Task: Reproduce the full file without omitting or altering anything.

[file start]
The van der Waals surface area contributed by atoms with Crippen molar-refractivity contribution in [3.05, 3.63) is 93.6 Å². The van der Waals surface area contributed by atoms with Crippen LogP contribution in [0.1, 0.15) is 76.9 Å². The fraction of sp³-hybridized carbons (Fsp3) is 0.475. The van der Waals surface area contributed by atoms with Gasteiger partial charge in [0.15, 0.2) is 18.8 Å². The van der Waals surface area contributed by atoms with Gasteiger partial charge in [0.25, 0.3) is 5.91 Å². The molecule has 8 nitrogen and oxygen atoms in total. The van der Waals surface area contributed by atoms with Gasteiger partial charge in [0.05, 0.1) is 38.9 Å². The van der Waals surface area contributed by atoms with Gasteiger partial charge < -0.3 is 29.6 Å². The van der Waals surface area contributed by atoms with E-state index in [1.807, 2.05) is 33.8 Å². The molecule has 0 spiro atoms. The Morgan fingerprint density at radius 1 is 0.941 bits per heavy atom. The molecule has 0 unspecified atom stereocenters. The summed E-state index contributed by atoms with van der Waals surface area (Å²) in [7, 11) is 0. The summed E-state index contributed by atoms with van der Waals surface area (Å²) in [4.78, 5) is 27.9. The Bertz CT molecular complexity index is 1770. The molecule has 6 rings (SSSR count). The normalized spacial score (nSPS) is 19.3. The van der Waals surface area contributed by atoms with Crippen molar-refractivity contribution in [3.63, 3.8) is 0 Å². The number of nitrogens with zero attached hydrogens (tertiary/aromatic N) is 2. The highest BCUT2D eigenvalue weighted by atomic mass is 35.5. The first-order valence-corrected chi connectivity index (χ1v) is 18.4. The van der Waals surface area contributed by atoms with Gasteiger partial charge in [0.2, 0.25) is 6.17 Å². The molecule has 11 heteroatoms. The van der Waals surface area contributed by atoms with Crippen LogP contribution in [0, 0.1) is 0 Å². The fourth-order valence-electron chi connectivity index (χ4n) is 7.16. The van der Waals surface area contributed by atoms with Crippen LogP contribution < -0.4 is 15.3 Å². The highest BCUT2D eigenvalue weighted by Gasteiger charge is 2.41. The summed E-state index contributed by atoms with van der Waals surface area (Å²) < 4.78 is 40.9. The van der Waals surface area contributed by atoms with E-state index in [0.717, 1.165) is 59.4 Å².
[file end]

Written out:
The van der Waals surface area contributed by atoms with Crippen molar-refractivity contribution in [3.05, 3.63) is 93.6 Å². The van der Waals surface area contributed by atoms with Crippen LogP contribution in [0.1, 0.15) is 76.9 Å². The fraction of sp³-hybridized carbons (Fsp3) is 0.475. The van der Waals surface area contributed by atoms with Gasteiger partial charge in [0.15, 0.2) is 18.8 Å². The van der Waals surface area contributed by atoms with Gasteiger partial charge in [0.25, 0.3) is 5.91 Å². The molecule has 8 nitrogen and oxygen atoms in total. The van der Waals surface area contributed by atoms with Gasteiger partial charge in [0.05, 0.1) is 38.9 Å². The van der Waals surface area contributed by atoms with Gasteiger partial charge < -0.3 is 29.6 Å². The van der Waals surface area contributed by atoms with E-state index in [1.807, 2.05) is 33.8 Å². The molecule has 0 spiro atoms. The Morgan fingerprint density at radius 1 is 0.941 bits per heavy atom. The molecule has 0 unspecified atom stereocenters. The summed E-state index contributed by atoms with van der Waals surface area (Å²) in [7, 11) is 0. The summed E-state index contributed by atoms with van der Waals surface area (Å²) in [4.78, 5) is 27.9. The Bertz CT molecular complexity index is 1770. The molecule has 6 rings (SSSR count). The normalized spacial score (nSPS) is 19.3. The van der Waals surface area contributed by atoms with Crippen molar-refractivity contribution in [3.63, 3.8) is 0 Å². The number of nitrogens with zero attached hydrogens (tertiary/aromatic N) is 2. The highest BCUT2D eigenvalue weighted by atomic mass is 35.5. The first-order valence-corrected chi connectivity index (χ1v) is 18.4. The van der Waals surface area contributed by atoms with Gasteiger partial charge in [0.2, 0.25) is 6.17 Å². The molecule has 11 heteroatoms. The van der Waals surface area contributed by atoms with Crippen LogP contribution in [0, 0.1) is 0 Å². The fourth-order valence-electron chi connectivity index (χ4n) is 7.16. The van der Waals surface area contributed by atoms with Crippen LogP contribution < -0.4 is 15.3 Å². The highest BCUT2D eigenvalue weighted by Gasteiger charge is 2.41. The summed E-state index contributed by atoms with van der Waals surface area (Å²) < 4.78 is 40.9. The van der Waals surface area contributed by atoms with E-state index in [0.717, 1.165) is 59.4 Å².